Wu’s thesis is that the history of information industries shows that such industries oscillate from an open to closed state in what he calls, i.e. “the Cycle.” Based on this history, Wu predicts that the information industry of the Internet may move from an open platform (which it currently is) to a closed system. A separation principle is needed to protect the Internet from being turned into a closed system. The separations principle provides, in part, the following must be kept separate: those who develop information, those who own the network infrastructure on which it travels, and those who control the tools or venues of access.
The book provides a discussion of the development of the telephone industry as one example of (1) a birth of an information industry and (2) the characteristics of a disruptive inventor.
Inventor’s Enormous Value As Disruptor
Wu describes invention as making available the adjacent possible. The reality that there was no single inventors of the telephone “suggests that what we call invention, while not easy, is simply what happens once a technology’s development reaches a point where the next step become available to many people,” said Wu. Wu notes that others had provided the tools for the adjacent possible telephone, e.g. others has invented wires, the telegraph, and discovered electricity and the basic principles of acoustics. Therefore the building blocks for the telephone were available and Bell had to put them together. Wu asserts, that “inventors are often more like craftsman than miracle workers.”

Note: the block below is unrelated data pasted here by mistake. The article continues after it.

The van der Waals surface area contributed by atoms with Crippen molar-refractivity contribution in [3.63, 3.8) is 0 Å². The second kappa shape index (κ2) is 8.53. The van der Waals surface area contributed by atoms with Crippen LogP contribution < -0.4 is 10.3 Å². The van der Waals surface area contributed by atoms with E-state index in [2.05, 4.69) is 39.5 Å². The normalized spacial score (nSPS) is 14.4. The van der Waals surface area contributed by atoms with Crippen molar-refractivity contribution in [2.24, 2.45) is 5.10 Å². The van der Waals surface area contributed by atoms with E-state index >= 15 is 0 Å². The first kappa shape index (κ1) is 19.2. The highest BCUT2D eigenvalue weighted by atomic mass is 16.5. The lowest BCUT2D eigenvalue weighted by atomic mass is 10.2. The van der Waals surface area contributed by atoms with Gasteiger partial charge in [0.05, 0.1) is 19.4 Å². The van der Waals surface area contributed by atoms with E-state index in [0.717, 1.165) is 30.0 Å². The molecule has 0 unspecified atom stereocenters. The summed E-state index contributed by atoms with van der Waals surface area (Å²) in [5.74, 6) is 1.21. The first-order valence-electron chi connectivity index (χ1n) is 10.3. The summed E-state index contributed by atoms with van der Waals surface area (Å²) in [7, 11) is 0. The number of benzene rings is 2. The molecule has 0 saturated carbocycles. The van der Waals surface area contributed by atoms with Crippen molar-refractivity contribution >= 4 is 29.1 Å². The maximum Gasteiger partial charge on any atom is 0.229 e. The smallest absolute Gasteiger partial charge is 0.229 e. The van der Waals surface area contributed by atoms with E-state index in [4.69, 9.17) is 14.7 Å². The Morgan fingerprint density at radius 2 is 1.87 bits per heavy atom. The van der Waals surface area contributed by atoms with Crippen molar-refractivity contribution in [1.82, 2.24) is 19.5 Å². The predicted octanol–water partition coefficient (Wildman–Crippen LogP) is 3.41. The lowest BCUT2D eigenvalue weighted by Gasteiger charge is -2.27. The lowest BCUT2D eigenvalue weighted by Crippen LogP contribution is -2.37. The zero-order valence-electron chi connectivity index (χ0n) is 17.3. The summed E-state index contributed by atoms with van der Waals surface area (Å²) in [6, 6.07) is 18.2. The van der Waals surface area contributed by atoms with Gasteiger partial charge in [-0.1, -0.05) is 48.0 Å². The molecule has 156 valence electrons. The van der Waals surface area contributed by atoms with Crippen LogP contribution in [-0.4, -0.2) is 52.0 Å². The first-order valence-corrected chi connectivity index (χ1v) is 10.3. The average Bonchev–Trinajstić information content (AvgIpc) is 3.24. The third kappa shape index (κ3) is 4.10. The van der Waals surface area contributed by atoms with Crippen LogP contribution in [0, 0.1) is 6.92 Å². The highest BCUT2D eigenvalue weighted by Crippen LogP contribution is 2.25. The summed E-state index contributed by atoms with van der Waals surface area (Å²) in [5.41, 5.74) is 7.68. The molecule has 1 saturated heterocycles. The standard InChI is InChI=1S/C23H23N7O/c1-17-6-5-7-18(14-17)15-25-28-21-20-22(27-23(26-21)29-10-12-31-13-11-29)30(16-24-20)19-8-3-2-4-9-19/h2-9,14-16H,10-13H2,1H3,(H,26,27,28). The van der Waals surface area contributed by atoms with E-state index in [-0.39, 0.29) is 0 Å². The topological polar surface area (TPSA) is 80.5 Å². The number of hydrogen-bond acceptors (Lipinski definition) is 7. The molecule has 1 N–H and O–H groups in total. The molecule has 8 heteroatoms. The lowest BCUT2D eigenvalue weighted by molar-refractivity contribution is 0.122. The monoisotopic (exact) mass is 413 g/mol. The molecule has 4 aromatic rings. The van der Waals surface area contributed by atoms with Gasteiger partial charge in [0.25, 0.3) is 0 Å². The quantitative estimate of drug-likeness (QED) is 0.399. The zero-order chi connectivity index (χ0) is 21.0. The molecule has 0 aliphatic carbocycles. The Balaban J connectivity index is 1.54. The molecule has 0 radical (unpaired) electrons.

Given the regularity with which simultaneous discovery/invention occurs, should the lone inventor be accorded much significance? Wu says the inventor’s significance is still enormous:
…I would argue his significance is enormous; but not for the reasons usually imagined. The inventors we remember are significant not so much as inventors, but as founders of “disruptive” industries, ones that shake up the technological status quo. Through circumstance or luck, they are exactly at the right distance both to imagine the future and to create an independent industry to exploit it.